Effectiveness of Bortezomib in Cardiac AL Amyloidosis: A Report of Two Cases
Cardiac involvement is a major prognostic determinant in patients with primary AL amyloidosis. The clinical results of standard therapeutic approaches are suboptimal. It has been recently shown that bortezomib, an inhibitor of the proteasome, can induce rapid favourable responses in AL amyloidosis improving cardiac function and survival. Herein we report on two patients with cardiac amyloidosis treated by bortezomib who experienced partial or total remission of hematologic disease and of cardiac involvement. However, death of one patient, suffering from chronic kidney disease stage 5, due to fulminant respiratory syndrome suggests the need for caution in bortezomib use if patients have this comorbid condition.
Cardiac amyloidosis, which occurs as a complication of primary amyloidosis, is a result of cardiac deposition of insoluble, monoclonal immunoglobulin light chain fragments. This is observed in about 50% of patients with light chain amyloidosis predominantly after 40 years of age with higher prevalence in men than in women. The development of restrictive cardiomyopathy, complicated by progressive left ventricular or biventricular dysfunction, represents a major determinant of adverse outcome for these patients who typically die as a result of progressive heart failure or sudden cardiac death.
A simple staging index for cardiomyopathy, based on levels of N-terminal brain natriuretic peptide (NTproBNP) and troponin I at presentation of disease, has been shown to predict median survival of 27.2, 11.1, and 4.1 months in stages I (normal values of both markers), II (altered values of only one marker), or III (altered values of both markers), respectively .
The aim of cardiac amyloidosis treatment is to reduce the concentration of the amyloidogenic light chains and to induce improvement of cardiac function and survival [2, 3] and it is crucial that treatment is rapidly effective, tolerable, and safe.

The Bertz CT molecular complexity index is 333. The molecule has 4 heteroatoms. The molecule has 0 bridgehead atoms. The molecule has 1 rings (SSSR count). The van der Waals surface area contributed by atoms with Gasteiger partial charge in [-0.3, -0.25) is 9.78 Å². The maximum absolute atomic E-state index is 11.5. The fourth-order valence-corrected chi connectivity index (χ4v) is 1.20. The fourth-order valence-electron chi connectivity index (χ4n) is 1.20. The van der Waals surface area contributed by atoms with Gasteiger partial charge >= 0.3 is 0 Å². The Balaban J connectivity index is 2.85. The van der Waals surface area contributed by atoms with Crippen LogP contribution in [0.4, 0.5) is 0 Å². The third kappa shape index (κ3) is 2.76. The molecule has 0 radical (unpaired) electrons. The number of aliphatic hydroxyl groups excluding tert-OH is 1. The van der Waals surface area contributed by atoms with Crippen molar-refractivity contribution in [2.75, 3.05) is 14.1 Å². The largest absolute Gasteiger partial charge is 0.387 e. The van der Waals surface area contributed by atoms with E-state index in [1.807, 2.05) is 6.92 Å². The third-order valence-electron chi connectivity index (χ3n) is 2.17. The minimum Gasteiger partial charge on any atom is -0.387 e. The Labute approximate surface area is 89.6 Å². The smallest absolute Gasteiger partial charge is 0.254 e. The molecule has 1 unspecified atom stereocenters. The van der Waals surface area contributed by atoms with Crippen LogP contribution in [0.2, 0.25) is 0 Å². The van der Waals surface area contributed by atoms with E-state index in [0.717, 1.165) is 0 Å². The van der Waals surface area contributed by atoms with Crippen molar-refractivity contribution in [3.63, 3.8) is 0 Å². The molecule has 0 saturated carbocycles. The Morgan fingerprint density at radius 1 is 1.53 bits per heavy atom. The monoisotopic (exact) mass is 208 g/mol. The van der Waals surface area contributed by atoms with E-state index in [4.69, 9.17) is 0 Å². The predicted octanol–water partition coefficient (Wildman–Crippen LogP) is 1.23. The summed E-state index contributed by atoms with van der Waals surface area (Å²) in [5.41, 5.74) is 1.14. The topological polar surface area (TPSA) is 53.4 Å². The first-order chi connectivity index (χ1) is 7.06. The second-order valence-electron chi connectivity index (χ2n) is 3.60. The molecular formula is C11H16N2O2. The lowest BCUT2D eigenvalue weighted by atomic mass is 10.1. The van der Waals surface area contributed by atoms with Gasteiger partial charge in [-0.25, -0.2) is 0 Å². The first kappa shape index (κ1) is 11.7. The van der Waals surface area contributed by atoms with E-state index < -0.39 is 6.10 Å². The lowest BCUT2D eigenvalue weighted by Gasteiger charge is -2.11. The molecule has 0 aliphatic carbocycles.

The severity of cardiac involvement and the high toxicity treatment profile, however, have always limited the outcome of traditional treatment options based on high dose melphalan chemotherapy followed by autologous stem cell transplantation.
Recently it has been shown that bortezomib, a proteasome inhibitor, can induce rapid responses in AL amyloidosis improving cardiac function and survival .
We report herein two cases of cardiac amyloidosis in which treatment with bortezomib was associated with partial or complete clinical remission of disease.
2. Case Presentation
2.1. Case Report 1
A 54-year-old man was referred to our institution in June 2006 because of clinical signs of congestive heart failure.
He was a long distance runner and diver but during the last year he had experienced progressive dyspnea and fatigue in his sport activities.
Clinical examination at admission showed breathlessness, peripheral edema, distended neck veins, hepatic engorgement, and upper quadrants abdominal pain. Clinostatic arterial pressure was 110/70 mmHg with a heart rate of 80 bpm, and orthostatic arterial pressure was 100/70 mmHg with heart rate of 84 bpm.
The electrocardiogram showed diffuse low-voltage QRS complexes. Echocardiography showed a left ventricle with normal diameters (end diastolic diameter 41 mm, end systolic diameter 28 mm) and thickened walls (Table 1) and preserved systolic function (EF 59%) but typical “sparkling” texture of the myocardium and a restrictive transmitral pattern (E/A = 3.9) suggestive of advanced left ventricular diastolic dysfunction. Atrial enlargement (43 mm) and mild pericardial effusion were also found (Figure 1). High serum and urinary monoclonallight chain was found with high-serum-freeratio, as were high levels of serum NTproBNP (5570 ng/mL) and troponin I (0.85 ng/mL) (Table 1). The glomerular filtration rate was normal and the daily proteinuria was absent. Periumbilical fat aspirate sample confirmed amyloidosis.
A bone marrow biopsy showed 25% of plasma cells with interstitial/paratrabecular distribution. K plasma cellular clonal restriction was observed.
Abdominal ultrasound, EMG, nerve conductivity, and total body bone radiographs were normal. A genetic study excluded a transthyretin amyloidosis.